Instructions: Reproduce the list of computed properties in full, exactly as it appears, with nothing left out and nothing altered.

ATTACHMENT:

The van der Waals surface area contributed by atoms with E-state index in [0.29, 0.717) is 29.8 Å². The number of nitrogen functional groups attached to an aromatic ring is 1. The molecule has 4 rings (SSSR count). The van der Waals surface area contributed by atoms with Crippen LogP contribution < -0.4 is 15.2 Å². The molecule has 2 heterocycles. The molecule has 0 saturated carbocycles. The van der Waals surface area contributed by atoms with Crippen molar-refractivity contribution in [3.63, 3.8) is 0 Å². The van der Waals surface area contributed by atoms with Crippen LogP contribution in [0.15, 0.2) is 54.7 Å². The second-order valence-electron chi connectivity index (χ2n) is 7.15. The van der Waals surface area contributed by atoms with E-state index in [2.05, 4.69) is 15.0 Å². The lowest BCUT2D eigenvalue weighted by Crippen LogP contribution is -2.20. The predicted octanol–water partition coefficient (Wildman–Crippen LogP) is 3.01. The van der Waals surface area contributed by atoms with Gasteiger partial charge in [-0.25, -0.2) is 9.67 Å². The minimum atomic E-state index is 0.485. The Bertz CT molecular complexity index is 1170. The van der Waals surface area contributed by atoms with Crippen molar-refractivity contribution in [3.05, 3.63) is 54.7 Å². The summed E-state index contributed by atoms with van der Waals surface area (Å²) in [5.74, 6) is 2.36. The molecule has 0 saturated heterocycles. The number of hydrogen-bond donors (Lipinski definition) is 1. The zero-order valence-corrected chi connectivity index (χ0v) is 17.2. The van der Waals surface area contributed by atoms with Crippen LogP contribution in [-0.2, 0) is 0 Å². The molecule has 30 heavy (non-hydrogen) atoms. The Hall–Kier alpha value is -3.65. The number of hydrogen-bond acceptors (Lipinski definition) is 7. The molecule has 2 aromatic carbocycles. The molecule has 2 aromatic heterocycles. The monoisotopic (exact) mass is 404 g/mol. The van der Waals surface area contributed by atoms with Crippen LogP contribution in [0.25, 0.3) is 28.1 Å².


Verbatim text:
The van der Waals surface area contributed by atoms with E-state index in [0.29, 0.717) is 29.8 Å². The number of nitrogen functional groups attached to an aromatic ring is 1. The molecule has 4 rings (SSSR count). The van der Waals surface area contributed by atoms with Crippen LogP contribution < -0.4 is 15.2 Å². The molecule has 2 heterocycles. The molecule has 0 saturated carbocycles. The van der Waals surface area contributed by atoms with Crippen molar-refractivity contribution in [3.63, 3.8) is 0 Å². The van der Waals surface area contributed by atoms with Crippen LogP contribution in [0.15, 0.2) is 54.7 Å². The second-order valence-electron chi connectivity index (χ2n) is 7.15. The van der Waals surface area contributed by atoms with E-state index in [2.05, 4.69) is 15.0 Å². The lowest BCUT2D eigenvalue weighted by Crippen LogP contribution is -2.20. The predicted octanol–water partition coefficient (Wildman–Crippen LogP) is 3.01. The van der Waals surface area contributed by atoms with Gasteiger partial charge in [-0.25, -0.2) is 9.67 Å². The minimum atomic E-state index is 0.485. The Bertz CT molecular complexity index is 1170. The van der Waals surface area contributed by atoms with Crippen molar-refractivity contribution in [3.05, 3.63) is 54.7 Å². The summed E-state index contributed by atoms with van der Waals surface area (Å²) in [5.74, 6) is 2.36. The molecule has 0 saturated heterocycles. The number of hydrogen-bond donors (Lipinski definition) is 1. The zero-order valence-corrected chi connectivity index (χ0v) is 17.2. The van der Waals surface area contributed by atoms with Crippen LogP contribution in [-0.2, 0) is 0 Å². The molecule has 30 heavy (non-hydrogen) atoms. The Hall–Kier alpha value is -3.65. The number of hydrogen-bond acceptors (Lipinski definition) is 7. The molecule has 2 aromatic carbocycles. The molecule has 2 aromatic heterocycles. The monoisotopic (exact) mass is 404 g/mol. The van der Waals surface area contributed by atoms with Crippen LogP contribution in [0.25, 0.3) is 28.1 Å².